How long do I have to file a claim for roof damage?
Every homeowner should have insurance to protect their roof and home from possible damage. You pay your premiums and hope you never need to use your policy.
Sometimes things happen, and your roof may be damaged beyond repair. This can lead to a stressful and confusing process with your insurance company.
This process can be stressful if you have never done it before. Before you contact your insurance company, it is essential to understand what to expect. Residential property insurance claims have been helping homeowners understand the intricacies of filing a claim for roof damage insurance for over 30 years. We want to help you get started.
Look at the four things you should expect when filing an insurance claim regarding roof damage.
The long process of filing an insurance claim
Many homeowners believe their roofs will be fixed or replaced immediately after they file an insurance claim. This is not the case. You should expect the insurance claim process to take a long time and be slow. It all comes down to the various moving parts and the people involved.
Here are some steps you need to take to file an insurance claim.
- Your insurance company will call you
- An adjuster is sent out to inspect the property.
- Once the adjuster approves, they will prepare a claim.
- A reputable roofing contractor will be found
- If necessary, they will review the claim and add any missing information.
- For approval, the insurance company will send the supplemented claim back.
- Your roof replacement can be scheduled once your approval has been received.
These steps will vary depending on your insurance company and what your policy says about your roofer. This is a snapshot of what happens when you file an insurance claim. The entire process can take time. This is the first step in understanding why the insurance claim process can be so slow and drawn out.
The insurance company will pay you according to your insurance policy.
Although homeowners insurance should cover your roof, your payout will depend on your policy. It is essential to review your policy immediately if you suspect roof damage to determine what payouts you can expect.
When you file a claim, you will be covered by an Actual Cash Value policy (ACV) or a replacement cost value (RCV) policy. While both policies equal a payout from an insurance company, their value differs.
You'll receive the actual cash value of your roof if you have an Actual Value. This policy ensures that your insurance company pays only your roof's current value. You can get the cost of replacing your entire roof if you have a Replacement Cost Value policy. They don't always give you the entire amount upfront.
Your insurance company will send you a check to determine the cost of your roof. Your insurance company will use the rest to calculate the recoverable deduction. Once the work is complete, you must prove that it was completed following your claim. Then, your insurance company will send another check covering the remainder of the cost.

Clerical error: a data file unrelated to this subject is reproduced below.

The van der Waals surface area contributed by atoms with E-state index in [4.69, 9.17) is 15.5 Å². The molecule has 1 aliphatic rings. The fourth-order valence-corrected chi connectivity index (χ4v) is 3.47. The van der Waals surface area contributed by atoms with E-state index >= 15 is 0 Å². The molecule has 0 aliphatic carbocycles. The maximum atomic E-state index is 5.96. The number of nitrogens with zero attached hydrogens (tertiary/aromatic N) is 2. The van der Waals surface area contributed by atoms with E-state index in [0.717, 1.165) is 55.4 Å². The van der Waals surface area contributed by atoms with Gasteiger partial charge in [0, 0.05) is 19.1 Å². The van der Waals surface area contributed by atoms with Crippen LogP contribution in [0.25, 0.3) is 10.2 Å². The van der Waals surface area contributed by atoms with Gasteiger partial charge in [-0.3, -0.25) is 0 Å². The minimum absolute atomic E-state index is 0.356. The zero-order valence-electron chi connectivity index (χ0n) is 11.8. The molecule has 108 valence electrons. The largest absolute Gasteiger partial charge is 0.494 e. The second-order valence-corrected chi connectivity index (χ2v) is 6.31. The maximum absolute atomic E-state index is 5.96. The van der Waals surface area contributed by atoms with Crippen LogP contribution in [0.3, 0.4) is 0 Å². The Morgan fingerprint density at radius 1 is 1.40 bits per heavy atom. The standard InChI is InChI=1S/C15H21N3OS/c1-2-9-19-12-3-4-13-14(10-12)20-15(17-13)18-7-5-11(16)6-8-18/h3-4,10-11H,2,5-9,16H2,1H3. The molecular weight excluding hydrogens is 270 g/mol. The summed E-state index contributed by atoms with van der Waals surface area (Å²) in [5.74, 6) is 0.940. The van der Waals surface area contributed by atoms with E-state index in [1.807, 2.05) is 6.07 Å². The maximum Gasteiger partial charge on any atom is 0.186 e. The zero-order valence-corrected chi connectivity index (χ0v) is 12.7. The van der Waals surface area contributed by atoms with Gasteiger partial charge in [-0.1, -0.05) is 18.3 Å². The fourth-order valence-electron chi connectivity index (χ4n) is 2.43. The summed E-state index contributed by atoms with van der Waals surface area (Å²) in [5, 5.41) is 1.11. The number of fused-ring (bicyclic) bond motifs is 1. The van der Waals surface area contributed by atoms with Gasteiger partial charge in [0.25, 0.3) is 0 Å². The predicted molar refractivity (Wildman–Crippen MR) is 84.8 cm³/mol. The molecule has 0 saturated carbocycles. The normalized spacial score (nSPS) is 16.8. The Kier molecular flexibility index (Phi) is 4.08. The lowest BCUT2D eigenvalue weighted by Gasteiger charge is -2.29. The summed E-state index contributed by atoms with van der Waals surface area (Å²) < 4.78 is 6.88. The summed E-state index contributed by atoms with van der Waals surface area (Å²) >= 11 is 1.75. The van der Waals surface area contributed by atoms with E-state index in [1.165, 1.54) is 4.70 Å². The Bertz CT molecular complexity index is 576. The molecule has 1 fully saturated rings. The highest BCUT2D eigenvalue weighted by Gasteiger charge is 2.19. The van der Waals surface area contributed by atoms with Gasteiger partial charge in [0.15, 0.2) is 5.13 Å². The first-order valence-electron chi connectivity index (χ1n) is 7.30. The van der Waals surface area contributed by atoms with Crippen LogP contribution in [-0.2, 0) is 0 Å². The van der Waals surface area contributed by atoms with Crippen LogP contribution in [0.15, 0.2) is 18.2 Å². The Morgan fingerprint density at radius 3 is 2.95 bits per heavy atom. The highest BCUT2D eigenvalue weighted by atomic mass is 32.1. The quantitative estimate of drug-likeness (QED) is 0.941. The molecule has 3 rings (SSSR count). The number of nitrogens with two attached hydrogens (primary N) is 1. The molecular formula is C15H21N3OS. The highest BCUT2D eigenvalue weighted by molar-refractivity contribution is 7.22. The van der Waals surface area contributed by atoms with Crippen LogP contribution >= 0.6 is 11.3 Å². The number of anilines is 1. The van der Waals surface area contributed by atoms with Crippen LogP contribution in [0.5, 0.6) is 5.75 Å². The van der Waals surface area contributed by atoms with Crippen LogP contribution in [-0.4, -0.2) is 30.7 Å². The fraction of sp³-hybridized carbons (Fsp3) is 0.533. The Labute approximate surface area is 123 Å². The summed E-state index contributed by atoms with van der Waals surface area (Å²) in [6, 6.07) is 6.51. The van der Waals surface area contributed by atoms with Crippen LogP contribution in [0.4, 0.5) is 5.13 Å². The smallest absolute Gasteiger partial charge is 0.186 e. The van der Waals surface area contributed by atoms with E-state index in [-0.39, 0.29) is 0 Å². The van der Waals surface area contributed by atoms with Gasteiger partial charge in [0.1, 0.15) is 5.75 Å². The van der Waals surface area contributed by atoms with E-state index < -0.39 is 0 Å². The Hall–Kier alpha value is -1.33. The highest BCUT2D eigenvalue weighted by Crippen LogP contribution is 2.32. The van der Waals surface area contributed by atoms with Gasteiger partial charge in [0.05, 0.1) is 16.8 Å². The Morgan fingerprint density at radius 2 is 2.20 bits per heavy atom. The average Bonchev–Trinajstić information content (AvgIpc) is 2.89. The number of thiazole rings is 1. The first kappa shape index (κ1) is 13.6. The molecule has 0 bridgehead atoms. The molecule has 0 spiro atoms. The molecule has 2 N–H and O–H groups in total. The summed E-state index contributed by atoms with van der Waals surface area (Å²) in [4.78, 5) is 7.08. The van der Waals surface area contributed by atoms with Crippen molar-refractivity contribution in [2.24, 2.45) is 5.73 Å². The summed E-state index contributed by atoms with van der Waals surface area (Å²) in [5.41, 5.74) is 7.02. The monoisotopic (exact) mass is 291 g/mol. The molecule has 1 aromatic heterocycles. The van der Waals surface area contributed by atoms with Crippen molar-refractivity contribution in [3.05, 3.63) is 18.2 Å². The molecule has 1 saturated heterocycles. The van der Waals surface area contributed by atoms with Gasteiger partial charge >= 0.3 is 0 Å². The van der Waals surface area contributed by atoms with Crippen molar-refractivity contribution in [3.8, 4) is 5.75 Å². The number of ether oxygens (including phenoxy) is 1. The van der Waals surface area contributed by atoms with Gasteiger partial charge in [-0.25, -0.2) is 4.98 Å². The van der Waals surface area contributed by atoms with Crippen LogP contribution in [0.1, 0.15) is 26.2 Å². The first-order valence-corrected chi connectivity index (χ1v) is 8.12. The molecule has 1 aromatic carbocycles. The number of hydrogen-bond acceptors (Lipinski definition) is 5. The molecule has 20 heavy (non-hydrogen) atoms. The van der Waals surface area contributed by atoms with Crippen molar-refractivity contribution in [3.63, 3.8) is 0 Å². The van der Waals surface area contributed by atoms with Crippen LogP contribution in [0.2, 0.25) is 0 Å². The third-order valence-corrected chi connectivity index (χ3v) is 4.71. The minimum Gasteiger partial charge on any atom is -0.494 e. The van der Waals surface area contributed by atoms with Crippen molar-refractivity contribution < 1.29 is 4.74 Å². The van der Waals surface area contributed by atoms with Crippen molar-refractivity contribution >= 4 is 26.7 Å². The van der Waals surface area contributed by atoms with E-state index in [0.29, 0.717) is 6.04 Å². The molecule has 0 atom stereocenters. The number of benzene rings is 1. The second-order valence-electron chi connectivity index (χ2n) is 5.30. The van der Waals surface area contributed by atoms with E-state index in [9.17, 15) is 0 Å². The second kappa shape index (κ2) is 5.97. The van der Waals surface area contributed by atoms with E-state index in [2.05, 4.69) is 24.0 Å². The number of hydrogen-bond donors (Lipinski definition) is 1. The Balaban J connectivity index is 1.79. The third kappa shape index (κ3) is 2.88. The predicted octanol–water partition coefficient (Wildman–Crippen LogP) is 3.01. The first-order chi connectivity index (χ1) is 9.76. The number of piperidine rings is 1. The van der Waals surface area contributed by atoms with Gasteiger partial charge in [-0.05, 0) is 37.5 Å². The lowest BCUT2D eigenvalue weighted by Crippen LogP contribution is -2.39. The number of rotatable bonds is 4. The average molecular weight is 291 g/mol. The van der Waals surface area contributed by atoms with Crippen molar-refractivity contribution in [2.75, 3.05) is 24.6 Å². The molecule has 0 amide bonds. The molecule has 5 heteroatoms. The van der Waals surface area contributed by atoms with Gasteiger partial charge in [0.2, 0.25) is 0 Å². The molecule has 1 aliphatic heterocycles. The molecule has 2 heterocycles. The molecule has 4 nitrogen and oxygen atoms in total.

Don't worry if they don't complete the work. They don't need to send another check for the depreciated portion of the claim. While both policies cover your roof, a Replacement Cost Value policy will ensure that your insurance company covers the entire cost.
Only an insurance adjuster can approve your roof damage claim.
Call your insurance company immediately if you notice roof damage. Depending on your insurance company, they may tell you to call a roofing contractor. You can trust them to inspect your roof if they tell you to. They will inspect the roof for storm damage and report it to you. The roofing contractor can no longer handle the claim. Some homeowners mistakenly believe that storm damage is enough to approve their claim automatically. The insurance adjuster can only approve your claim.
Your roof damage insurance claim could be denied.
It's important to remember that an insurance adjuster can deny your claim for roof damage. You could be denied a claim because your roof was not installed correctly, your attic wasn't adequately ventilated, or you waited too long for your claim to be filed. If they deny your claim, they are not likely to cause panic.
If you are sure that your roof has suffered storm damage, there are many ways to double or triple-check it. Ask your insurance company to send a second adjuster. This is the easiest way to get another opinion.
They will either approve or deny your claim. A structural engineer can be contacted if you want to continue pursuing a claim even after the second adjuster has said no.
They will inspect the roof and prove to the insurance company that it needs to be replaced. If that fails, they'll continue to pursue legal avenues that aren't available to us.
This should not be used as a last resort. It can also lead to expensive legal fees.